Created largely between May and December 1959, Dubuffet’s Barbes are situated at a pivotal moment in his practice. On one hand, they continue the raw, earthy language of his Texturologies, produced in response to his rural surroundings at Vence in the South of France during the late 1950s. On the other hand, their curious cast of characters and writhing painterly textures seem to prefigure elements of the artist’s Paris Circus series, begun two years later following his return to the French capital. Dubuffet had long been fascinated by the intersection between portraiture and landscape—a defining theme of the Fondation Beyeler’s exhibition. Throughout his practice, he sought to portray the human figure as a product of its surroundings, indelibly linked to the textures of the earth. In this regard, the Barbes may be seen as something of a male counterpart to Dubuffet’s earlier series of Corps de dames (Bodies of Women), which cast their female subjects as a vast, natural topographies. Similarly, the present work imagines the beard as a near-abstract geological structure, flecked, scumbled, swirled and spattered with rivulets, fissures and sparkling mineral hues.

Dubuffet’s Barbes have their origins in an idea sparked by his friend Georges Limbour: the Surrealist poet who was one of the artist’s earliest champions. In the introduction to a catalogue for an exhibition of his Texturologies¸ Limbour drew a comparison between Dubuffet and the ancient Stoics: the philosophers of the Hellenistic period who believed that intellectual freedom was the gateway to happiness. In response, Dubuffet sent Limbour a letter containing a drawing of a bearded man—captioned ‘Marcus Aurelius’—in the style of an ancient statue. It was the start of a series that would take multiple forms: from a sequence of india ink imprints, to a number of collage works, to the ultimate set of oil paintings to which the present work belongs. The artist also composed a poetry book entitled As-tu cueilli la fleur de barbe, which he subsequently set to music and recorded himself singing. The surreal tenor of the verse is perhaps appropriate given the series’ connection to Limbour; indeed, the present work—with its curious fusion of beard and ancient vessel—seems perhaps more closely aligned with this spirit than many of its companions. ‘Your beard is my boat’, runs one of the lines; ‘Your beard is the sea on which I sail’.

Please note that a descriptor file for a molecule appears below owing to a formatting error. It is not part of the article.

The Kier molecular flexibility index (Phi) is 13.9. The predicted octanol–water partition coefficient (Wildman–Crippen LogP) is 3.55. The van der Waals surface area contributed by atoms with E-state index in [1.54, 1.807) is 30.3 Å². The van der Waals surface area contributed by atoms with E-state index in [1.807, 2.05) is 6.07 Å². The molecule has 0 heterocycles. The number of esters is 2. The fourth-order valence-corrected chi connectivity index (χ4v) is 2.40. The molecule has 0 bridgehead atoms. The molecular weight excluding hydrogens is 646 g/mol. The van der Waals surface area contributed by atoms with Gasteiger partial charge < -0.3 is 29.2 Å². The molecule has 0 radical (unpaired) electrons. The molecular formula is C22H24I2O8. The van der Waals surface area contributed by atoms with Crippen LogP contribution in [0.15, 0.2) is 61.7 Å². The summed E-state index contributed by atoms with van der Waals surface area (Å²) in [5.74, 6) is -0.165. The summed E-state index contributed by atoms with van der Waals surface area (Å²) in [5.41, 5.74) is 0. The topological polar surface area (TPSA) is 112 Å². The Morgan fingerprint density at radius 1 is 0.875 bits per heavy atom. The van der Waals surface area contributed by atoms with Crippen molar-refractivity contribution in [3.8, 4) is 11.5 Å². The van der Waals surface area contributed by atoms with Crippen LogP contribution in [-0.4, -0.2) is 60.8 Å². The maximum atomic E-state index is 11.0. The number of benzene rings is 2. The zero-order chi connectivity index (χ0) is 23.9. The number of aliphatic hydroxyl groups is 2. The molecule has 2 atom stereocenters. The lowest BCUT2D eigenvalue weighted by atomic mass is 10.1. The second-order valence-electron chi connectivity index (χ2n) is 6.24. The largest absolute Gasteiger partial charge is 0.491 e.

The Barbes may also be seen in the context of Dubuffet’s fascination with ‘Art Brut’—one of the key themes of his major survey at the Barbican, London, this year. Years spent studying the visual creations of children, psychiatric patients, desert tribes and other ‘outsider’ cultures fed into his aesthetic, instilling in him a desire to return art to its most raw, uninhibited state. The Barbes—a term etymologically linked to ‘barbaric’—seem to mock the bearded scholars and deities of Greek and Roman antiquity, posing a witty riposte to Limbour’s lofty characterisation of Dubuffet. Instead, they confront the viewer as arbiters of a different kind of wisdom: an innate, carnal knowledge—spiritual and mysterious—that seems to writhe within the cellular depths of each beard. ‘Some resemble great rock formations or age-old boulders predating man’s presence on this planet’, wrote Peter Selz in the catalogue for Dubuffet’s 1962 retrospective. ‘… Their shapes recall the menhirs of Stonehenge and the Winged Bulls from Assyrian palaces’ (P. Selz, The Work of Jean Dubuffet, New York 1962, p. 149). They speak of a halcyon age in which humankind had not yet lost its connection with the natural—and, indeed, the supernatural—worlds.

For all its conscious anachronism, however, Le Vase de Barbe retains a decidedly contemporary quality. On one hand, the thick, near-abstract textures of Dubuffet’s paintings during this period were closely aligned with the development of European Art Informel, embodied by artists such as Antoni Tàpies, Jean Fautrier, Alberto Burri and Pierre Soulages. At the same time, however, the scrawled, all-over surface patterns of the Barbes invite comparison with contemporaneous achievements in the field of American Abstract Expressionism—notably the work of Willem de Kooning and Jackson Pollock. It is perhaps no coincidence that, between 1958 and 1959, the Museum of Modern Art’s seminal exhibition The New American Painting had toured eight European cities, showcasing the work of these artists and their compatriots. The transcendental aspirations of their paintings, moreover, certainly chimed with Dubuffet’s own ambitions, which centred on stripping away ingrained ideas about pictorial representation in favour of elemental, sensual revelation. That the present work made its debut in New York just a few short years later is certainly fitting in this regard. Within its mysterious depths, art making is reborn as a vehicle for peeling back centuries of taught knowledge, allowing us to lose ourselves in the primal mysteries of paint.